The argument often used when extreme or intolerant speakers appear on campus is that it exposes their views to challenge from students, but in our experience this doesn’t happen often enough.
Here, Gino Ragnoli, Treasurer of the University of Leicester Atheist, Humanist and Secular Society, details his attempts to do so when Hamza Tzortzis appeared on campus. All views are his own, and do not necessarily represent those of Student Rights…
Hamza Tzortzis’ last visit to the University of Leicester made national headlines for its segregated audience, so it was an odd decision by the Islamic Society (ISOC) to host him again following the negative publicity and breach of the Students’ Union’s rules tarnishing its reputation.
After looking into the nature of iERA (an organisation at which Tzortzis is a senior figure) and watching footage of a debate in which he justified the consummation of marriage with nine year old girls, I, along with others, attended his lecture, titled ‘YOLO?’, questioning whether it can truly be said that “You Only Live Once”.
The first red flag came before the lecture began, with a male ISOC member standing by a door appearing to direct ISOC ‘sisters’ through the farthest door, while allowing ‘brothers’ through the closest.
However, this may have been personal preference rather than compulsion.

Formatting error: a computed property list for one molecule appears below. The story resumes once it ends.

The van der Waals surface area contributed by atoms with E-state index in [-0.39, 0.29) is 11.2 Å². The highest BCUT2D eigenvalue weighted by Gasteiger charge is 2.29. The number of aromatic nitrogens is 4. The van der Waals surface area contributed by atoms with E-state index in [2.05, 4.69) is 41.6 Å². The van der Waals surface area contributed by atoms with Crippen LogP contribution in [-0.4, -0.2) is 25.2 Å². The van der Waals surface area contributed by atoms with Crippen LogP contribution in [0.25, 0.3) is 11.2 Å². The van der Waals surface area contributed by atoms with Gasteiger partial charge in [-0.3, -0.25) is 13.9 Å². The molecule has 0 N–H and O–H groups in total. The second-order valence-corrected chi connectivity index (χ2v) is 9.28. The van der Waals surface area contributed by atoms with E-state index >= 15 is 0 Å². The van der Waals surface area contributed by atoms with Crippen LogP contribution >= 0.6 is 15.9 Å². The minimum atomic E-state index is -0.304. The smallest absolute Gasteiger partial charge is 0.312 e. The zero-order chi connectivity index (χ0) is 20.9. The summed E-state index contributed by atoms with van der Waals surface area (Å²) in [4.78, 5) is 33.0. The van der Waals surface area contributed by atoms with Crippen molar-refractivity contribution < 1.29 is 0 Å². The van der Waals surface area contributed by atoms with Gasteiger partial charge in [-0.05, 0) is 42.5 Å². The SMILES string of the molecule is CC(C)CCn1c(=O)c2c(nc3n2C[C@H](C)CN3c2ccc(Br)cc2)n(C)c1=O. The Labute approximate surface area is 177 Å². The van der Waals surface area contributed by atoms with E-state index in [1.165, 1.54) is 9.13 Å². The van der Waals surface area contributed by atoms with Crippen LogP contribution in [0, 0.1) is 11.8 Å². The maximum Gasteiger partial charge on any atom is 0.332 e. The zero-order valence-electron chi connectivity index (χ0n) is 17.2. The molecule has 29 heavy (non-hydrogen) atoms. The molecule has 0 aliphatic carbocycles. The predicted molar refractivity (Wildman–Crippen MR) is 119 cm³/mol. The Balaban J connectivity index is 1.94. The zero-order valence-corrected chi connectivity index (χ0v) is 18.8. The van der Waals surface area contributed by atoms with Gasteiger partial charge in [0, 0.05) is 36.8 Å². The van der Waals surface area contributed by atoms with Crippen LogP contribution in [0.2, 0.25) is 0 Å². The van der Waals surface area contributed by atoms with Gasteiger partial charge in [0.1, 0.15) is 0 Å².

When the talk began, Tzortzis declared that he had “heard on the grapevine” that some had tried to bar him from speaking, though no indication was given as to whom this might be.
Though we had levelled criticism regarding his invitation and openly voiced our intention to challenge him, some felt that the Atheist, Humanist and Secular Society were the implied party.
The actual substance of the talk was uninteresting, and at times frustrating. The first half consisted of appeals to emotion, false equivalences (materialism, hedonism, atheism, nihilism), and a justification of theism with a god of the gaps argument with regard to consciousness and reason.
His arguments involved claims regarding psychology, physics, evolutionary biology, neuroscience, and more, and during the Q&A, his default response was the words to the effect of: “I don’t know either, bro. I’m on a journey, too, you know!”
Tzortzis’ ability to transition seamlessly from knowledgeable scholar to humble student when presented with trying questions was peculiar and made getting straight answers laborious.
He was quick to evade questions from members of the audience who failed to articulate their queries well; ridiculing one attendee for having an agenda.
Others who pressed difficult questions were often told to calm down.
It is by hiding their views that Islamists can speak at universities, despite many student unions, including Leicester’s, having in place measures designed – wrongly, I believe – to prevent those with such views from speaking.
But in one regard he was unapologetically blunt: one who rejects Islam is “destined for the fire”. One wonders what else he may have said had his guard been down.